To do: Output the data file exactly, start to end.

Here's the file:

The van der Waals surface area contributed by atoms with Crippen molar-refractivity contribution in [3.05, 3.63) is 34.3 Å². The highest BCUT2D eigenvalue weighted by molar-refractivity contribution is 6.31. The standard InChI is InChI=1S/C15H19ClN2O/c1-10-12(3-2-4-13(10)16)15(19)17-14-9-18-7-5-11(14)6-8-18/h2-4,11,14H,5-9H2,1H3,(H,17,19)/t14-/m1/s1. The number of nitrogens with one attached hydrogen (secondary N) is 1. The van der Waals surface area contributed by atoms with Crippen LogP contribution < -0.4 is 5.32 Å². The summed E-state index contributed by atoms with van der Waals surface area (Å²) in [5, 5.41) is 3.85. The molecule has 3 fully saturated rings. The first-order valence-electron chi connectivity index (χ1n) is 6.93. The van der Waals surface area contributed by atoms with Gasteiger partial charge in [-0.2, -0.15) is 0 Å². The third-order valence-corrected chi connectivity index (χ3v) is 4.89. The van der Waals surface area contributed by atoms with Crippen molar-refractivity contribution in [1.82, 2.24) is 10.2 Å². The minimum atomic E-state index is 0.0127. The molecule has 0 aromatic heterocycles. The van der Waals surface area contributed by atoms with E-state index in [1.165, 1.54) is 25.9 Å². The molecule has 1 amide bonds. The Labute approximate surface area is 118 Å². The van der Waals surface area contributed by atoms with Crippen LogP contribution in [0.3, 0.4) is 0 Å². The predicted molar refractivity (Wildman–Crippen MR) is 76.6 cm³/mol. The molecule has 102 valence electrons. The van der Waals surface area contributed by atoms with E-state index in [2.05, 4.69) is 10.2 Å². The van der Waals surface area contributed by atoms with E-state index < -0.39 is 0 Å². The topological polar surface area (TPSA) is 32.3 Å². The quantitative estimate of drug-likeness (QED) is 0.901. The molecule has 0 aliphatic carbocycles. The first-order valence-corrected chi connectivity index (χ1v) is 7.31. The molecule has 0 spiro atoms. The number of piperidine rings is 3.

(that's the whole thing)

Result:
The van der Waals surface area contributed by atoms with Crippen molar-refractivity contribution in [3.05, 3.63) is 34.3 Å². The highest BCUT2D eigenvalue weighted by molar-refractivity contribution is 6.31. The standard InChI is InChI=1S/C15H19ClN2O/c1-10-12(3-2-4-13(10)16)15(19)17-14-9-18-7-5-11(14)6-8-18/h2-4,11,14H,5-9H2,1H3,(H,17,19)/t14-/m1/s1. The number of nitrogens with one attached hydrogen (secondary N) is 1. The van der Waals surface area contributed by atoms with Crippen LogP contribution < -0.4 is 5.32 Å². The summed E-state index contributed by atoms with van der Waals surface area (Å²) in [5, 5.41) is 3.85. The molecule has 3 fully saturated rings. The first-order valence-electron chi connectivity index (χ1n) is 6.93. The van der Waals surface area contributed by atoms with Gasteiger partial charge in [-0.2, -0.15) is 0 Å². The third-order valence-corrected chi connectivity index (χ3v) is 4.89. The van der Waals surface area contributed by atoms with Crippen molar-refractivity contribution in [1.82, 2.24) is 10.2 Å². The minimum atomic E-state index is 0.0127. The molecule has 0 aromatic heterocycles. The van der Waals surface area contributed by atoms with E-state index in [1.165, 1.54) is 25.9 Å². The molecule has 1 amide bonds. The Labute approximate surface area is 118 Å². The van der Waals surface area contributed by atoms with Crippen LogP contribution in [0.3, 0.4) is 0 Å². The predicted molar refractivity (Wildman–Crippen MR) is 76.6 cm³/mol. The molecule has 102 valence electrons. The van der Waals surface area contributed by atoms with E-state index in [2.05, 4.69) is 10.2 Å². The van der Waals surface area contributed by atoms with E-state index < -0.39 is 0 Å². The topological polar surface area (TPSA) is 32.3 Å². The quantitative estimate of drug-likeness (QED) is 0.901. The molecule has 0 aliphatic carbocycles. The first-order valence-corrected chi connectivity index (χ1v) is 7.31. The molecule has 0 spiro atoms. The number of piperidine rings is 3.